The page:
As his counterparts in 5th Suffolk vacated the Roundhouse, Signaller Sydney Fuller of 8th Suffolk was enjoying his first period of leave since he arrived in France with the Battalion the previous year.
On 27th November, he had left Boulogne bound for Folkestone, arriving there a few hours afterwards. After a journey by train, the following morning he was back home in his home town of Ely, having a good hot bath and a chance to relax in the quiet of his parents home for a few days before returning to the front.
"Reached home about 8 a.m." he wrote in his diary, "and had a good hot bath for a start - a good many "undesirables" had accompanied me from France. Having got rid of my "bosom friends" I turned in, and slept till 9 p.m. I then had a cup of cocoa, and went to sleep again, waking at 8 a.m. next morning."
For the next week Sydney completed "the usual 'leave' stunts" visiting members of his family. after viviting his aunt, he wrote in his diary "she supposed I like France much beter than England, as no doubt there was more excitement there. I assured her that it was most exciting at ties. Evidently she thought we were fighting with air-balls, or something of that sort. Ignorance being very obviously bliss, I did not destroy any illusions"
On 7th December, his leave drew to a close and Sydney was back on the train at Ely, heading for Liverpool Street station in London. The following day, he was once again crossing the channel arriving in Boulogne around noon. By early evening, he was back with the Battalion.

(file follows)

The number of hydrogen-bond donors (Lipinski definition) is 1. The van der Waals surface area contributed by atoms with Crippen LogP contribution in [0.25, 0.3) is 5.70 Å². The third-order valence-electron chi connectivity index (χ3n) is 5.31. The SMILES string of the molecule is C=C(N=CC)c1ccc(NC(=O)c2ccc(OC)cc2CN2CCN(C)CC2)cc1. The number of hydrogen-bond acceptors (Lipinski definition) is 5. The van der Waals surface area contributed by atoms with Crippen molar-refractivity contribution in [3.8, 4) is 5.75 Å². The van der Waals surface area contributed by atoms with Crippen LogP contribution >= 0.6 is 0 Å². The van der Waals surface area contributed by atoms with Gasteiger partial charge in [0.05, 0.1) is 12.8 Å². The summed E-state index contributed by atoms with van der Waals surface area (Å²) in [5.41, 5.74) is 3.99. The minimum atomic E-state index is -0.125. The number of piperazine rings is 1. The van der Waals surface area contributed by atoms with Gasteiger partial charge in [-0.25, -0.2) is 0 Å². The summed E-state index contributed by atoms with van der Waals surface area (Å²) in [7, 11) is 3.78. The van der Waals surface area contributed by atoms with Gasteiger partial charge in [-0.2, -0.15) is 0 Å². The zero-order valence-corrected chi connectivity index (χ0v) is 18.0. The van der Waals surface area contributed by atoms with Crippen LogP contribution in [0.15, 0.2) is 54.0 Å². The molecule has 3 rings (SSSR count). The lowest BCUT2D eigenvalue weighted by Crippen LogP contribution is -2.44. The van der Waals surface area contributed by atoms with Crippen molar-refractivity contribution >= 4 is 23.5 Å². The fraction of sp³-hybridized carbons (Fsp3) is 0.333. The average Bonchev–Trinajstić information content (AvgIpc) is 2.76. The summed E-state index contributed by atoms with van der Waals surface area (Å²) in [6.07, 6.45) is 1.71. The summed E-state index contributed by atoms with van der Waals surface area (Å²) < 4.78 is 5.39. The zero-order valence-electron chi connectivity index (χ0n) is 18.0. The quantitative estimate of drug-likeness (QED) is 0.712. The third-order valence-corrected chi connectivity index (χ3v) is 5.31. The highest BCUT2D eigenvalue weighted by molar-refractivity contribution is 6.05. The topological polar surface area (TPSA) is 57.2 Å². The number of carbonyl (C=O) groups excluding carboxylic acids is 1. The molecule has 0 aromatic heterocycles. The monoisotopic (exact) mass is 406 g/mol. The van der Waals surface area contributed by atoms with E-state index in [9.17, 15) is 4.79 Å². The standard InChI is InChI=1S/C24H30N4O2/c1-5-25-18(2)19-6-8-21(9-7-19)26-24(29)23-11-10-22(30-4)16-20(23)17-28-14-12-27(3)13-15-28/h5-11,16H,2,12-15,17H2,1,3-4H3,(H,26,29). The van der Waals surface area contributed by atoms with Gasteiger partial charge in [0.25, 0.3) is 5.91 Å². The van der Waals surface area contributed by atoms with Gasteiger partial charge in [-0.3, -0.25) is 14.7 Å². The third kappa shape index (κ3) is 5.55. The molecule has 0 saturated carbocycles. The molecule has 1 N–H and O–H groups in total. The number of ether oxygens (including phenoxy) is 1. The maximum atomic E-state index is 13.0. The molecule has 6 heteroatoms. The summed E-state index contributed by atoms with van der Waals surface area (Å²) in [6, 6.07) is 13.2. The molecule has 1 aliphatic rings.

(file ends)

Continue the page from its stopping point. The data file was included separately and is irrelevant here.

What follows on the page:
Leave was for men, like Sydney, a much looked-forward-to affair. Normally the average British soldier would be allotted one seven day period of leave every eight months. He would be allocated several small periods of leave throughout his service, but these normally ranged from a few hours to 48 hours in duration; long enough it was considered to get the men away from the front for a rest, but not long enough for any of them to make a dash for home.
Leave in the UK did have a great advantage as the balance of ones pay was given over in English pounds, rather than French Francs. However, men with anything between £5 and £35 in their pockets could get into all sorts of trouble in the countless bars, clubs and brothels that were to be found in any great town or city at home.
Welcome to our online 'blog' charting the history of the many Battalions of the Suffolk Regiment and the part they played in the Great War.
Starting back in March 2014, we have recorded the events of 100 years ago on the centenary of their happening.
Keep checking back to see how the Great War is progressing for the men of the Suffolk Regiment.